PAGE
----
Part of our economic problems today lies with the mistaken assumption that tax and regulatory policies that benefit the "too big to fail" banks are really helping the "real economy," or that the profitability of a narrow set of Dow Jones components is representative of the economy in general.
Don't get me wrong, profits are very important. For moral reasons, those who labor, innovate, and create jobs deserve to be paid. For pragmatic reasons, profits act as price signals in a market economy, giving hints to producers as to where to allocate labor and capital. Profits give us the means to save for old age. They provide for us when we are sick. And, probably most importantly, they let us enjoy ourselves on those days of our lives when we are not on the clock.
When looking at the Dow's recent all time highs, a quick check of premises leads one to ponder the paradoxical all-time high of 46 million people on food stamps and household incomes stagnating at levels last seen ten years ago.
Somewhere along the way, when juicing this or that Wall Street index with cheap credit came to be the primary tool of economic planners, we lost sight of the other side of the equation -- good ol' fashioned jobs.
Over the course of a generation, whether by accident or as a result of the captured regulatory process itself, we have seen an unprecedented consolidation of banking interests in this nation which, not so coincidentally, mirrors the consolidation of economic and political power into a smaller and smaller set of irresponsible, unresponsive, and unstable hands. This consolidation has often come at the expense of those who help fund Main Street's entrepreneurial efforts -- community banks.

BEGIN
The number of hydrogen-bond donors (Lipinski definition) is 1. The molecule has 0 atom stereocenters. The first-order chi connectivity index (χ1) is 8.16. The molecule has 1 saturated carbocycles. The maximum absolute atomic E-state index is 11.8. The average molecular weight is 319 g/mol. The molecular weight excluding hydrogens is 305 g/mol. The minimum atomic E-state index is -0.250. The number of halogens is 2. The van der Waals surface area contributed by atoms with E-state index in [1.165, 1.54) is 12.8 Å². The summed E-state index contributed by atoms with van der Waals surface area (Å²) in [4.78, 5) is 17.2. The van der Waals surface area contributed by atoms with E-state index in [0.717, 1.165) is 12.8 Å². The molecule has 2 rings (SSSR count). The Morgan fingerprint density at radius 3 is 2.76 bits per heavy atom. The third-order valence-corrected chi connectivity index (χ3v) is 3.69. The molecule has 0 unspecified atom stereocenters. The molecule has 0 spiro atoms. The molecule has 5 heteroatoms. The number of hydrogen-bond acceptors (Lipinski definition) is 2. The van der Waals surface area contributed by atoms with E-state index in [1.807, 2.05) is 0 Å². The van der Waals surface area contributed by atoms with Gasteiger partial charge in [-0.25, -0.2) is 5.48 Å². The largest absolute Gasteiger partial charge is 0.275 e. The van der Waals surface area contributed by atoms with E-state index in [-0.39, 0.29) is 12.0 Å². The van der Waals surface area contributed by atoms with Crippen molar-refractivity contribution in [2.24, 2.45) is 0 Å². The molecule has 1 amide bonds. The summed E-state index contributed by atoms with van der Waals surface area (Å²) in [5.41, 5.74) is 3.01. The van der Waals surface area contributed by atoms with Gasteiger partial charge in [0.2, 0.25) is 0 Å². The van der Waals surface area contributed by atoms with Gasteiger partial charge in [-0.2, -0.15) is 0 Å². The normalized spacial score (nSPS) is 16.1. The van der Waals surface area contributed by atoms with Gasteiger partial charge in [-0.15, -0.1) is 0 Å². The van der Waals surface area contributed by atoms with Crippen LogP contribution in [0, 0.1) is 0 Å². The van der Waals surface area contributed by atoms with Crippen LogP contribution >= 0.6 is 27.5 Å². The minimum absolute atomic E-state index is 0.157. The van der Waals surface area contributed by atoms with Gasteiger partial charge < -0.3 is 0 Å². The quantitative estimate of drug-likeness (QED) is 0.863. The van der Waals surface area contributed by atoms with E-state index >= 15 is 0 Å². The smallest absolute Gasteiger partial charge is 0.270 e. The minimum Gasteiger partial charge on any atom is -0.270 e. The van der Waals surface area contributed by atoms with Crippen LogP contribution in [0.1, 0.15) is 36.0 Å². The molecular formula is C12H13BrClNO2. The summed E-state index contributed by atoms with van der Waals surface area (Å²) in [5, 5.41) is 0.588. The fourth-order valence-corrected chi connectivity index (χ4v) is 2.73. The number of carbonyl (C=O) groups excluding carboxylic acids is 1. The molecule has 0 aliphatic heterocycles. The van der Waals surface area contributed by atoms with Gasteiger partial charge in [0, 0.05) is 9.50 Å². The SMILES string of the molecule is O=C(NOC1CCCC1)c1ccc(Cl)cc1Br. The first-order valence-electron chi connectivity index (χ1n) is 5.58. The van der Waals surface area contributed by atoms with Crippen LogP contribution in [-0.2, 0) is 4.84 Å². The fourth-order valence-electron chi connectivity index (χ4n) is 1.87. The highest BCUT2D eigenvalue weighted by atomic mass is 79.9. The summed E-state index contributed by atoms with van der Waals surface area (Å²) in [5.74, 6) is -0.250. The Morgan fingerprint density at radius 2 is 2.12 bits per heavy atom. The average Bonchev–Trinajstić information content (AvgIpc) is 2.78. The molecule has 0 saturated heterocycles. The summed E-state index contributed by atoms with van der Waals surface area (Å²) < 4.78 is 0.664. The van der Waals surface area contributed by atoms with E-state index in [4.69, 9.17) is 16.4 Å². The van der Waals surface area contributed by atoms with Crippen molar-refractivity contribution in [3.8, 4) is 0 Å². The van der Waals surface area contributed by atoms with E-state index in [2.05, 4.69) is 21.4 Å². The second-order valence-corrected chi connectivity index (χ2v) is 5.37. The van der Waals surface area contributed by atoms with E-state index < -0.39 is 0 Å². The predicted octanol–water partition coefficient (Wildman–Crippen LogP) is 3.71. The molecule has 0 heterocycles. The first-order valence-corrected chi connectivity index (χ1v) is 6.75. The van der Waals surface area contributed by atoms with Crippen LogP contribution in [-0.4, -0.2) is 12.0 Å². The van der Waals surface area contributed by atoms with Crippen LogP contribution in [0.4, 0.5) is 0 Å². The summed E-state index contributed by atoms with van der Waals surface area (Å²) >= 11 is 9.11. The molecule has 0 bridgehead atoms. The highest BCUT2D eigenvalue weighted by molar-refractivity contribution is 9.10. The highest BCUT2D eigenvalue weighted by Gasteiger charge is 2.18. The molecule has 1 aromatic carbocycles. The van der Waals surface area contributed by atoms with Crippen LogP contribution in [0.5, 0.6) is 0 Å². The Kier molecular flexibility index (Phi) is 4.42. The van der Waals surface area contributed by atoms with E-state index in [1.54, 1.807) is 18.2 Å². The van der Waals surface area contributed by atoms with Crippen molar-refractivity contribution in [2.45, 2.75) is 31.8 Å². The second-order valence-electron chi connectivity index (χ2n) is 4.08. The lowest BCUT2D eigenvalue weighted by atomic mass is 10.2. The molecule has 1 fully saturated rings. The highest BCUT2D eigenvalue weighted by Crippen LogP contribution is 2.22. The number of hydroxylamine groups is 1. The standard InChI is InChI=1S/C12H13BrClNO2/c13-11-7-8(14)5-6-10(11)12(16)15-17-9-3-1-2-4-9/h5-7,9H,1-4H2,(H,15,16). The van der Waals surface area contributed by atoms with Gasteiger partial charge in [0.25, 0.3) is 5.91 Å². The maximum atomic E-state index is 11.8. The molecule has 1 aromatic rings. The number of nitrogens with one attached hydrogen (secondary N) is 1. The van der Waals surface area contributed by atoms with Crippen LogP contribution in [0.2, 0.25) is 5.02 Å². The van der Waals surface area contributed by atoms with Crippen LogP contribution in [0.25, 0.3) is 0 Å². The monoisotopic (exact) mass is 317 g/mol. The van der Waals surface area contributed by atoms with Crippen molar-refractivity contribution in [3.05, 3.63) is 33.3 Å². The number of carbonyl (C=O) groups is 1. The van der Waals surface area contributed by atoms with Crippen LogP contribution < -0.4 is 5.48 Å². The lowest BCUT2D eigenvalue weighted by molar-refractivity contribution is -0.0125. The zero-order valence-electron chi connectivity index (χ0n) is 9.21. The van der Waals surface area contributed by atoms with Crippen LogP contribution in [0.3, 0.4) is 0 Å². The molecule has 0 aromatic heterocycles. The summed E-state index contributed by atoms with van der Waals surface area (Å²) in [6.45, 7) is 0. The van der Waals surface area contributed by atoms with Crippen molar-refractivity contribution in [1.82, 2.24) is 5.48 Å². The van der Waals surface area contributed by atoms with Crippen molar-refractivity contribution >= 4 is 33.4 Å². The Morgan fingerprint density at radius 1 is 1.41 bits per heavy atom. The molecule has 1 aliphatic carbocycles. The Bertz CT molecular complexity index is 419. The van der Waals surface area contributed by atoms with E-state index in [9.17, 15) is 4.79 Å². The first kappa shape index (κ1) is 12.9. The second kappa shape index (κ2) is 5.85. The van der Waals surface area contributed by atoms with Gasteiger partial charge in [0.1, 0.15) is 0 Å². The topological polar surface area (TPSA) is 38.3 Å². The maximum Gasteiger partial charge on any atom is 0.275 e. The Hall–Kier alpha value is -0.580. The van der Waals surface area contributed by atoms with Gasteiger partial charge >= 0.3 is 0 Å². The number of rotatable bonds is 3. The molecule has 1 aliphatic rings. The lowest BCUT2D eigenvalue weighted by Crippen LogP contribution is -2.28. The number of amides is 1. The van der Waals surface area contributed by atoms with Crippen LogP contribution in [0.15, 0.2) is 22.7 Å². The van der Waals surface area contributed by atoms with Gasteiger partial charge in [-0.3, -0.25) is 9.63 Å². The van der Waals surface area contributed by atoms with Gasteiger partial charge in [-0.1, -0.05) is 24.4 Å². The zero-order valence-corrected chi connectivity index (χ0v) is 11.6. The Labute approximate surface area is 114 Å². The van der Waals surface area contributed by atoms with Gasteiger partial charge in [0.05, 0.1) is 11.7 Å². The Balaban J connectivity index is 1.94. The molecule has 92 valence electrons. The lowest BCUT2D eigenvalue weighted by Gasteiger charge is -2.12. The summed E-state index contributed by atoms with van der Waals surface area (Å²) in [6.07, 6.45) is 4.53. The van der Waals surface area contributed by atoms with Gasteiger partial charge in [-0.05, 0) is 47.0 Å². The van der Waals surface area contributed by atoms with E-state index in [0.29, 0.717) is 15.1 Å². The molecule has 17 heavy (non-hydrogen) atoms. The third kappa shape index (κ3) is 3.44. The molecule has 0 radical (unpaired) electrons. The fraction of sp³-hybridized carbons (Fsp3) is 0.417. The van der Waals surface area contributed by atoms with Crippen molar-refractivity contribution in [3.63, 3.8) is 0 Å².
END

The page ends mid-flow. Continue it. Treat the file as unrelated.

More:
The latest assault on aspiring job creators, and the network of capital required to support Main Street's business plans, is the well-intentioned Dodd-Frank Wall Street Reform and Consumer Protection Act. Passed hastily in July, 2010, packaged as the biggest overhaul of the financial system since the Great Depression, and designed to rein in the corrupt practices of the barely-solvent and over-leveraged financial sector that brought the world to the brink of financial catastrophe in 2008, the legislation has in fact failed on several fronts.
Just when small sized businesses need investment capital the most in order to expand inventory, hire workers, and make investments in plants and machinery, a certain sort of bait-and-switch has occurred. Dodd-Frank has gone from supposedly being the panacea to inoculate the economy from the lawless nature of the too big to fail banks, to endangering a class of community banks that may prove too small to survive.
Despite the stated purpose of Dodd-Frank being to reform the highly-leveraged risk takers of Wall Street, it seems all too often the hammer and weight of regulatory compliance is falling on Main Street's community banks. Originally, most observers of reform generally assumed the increased regulatory burdens would fall on larger banks. Unfortunately, the observers were wrong.
The increased regulatory costs are easily absorbed by the big players in the market who consider them a small cost of doing business. But for your local community bank who may provide lines of credit for the local coffee shop, car dealership, or contracting business, the increased regulatory compliance costs can be the make or break difference between profitability or having to shut down.
In the wake of crisis, people will always look to their leaders, particularly those uttering the words "reform". It is a natural human reaction, when one's well-being and future is potentially negatively impacted or put at risk, to put faith in people in positions of power or authority who confidently claim to understand both the genesis of a crisis and the salve that will ensure it will not return. It is in those very moments of panic when a quick premise check is due. Whether a software code delivery is at risk, or your retirement, sometimes it really pays to ensure everything really is as it appears before proceeding. And, after taking that breath, sometimes you just have to suck it up, accept that it is going to be a late night, and decide an uninstall and a reboot is really the best course of action.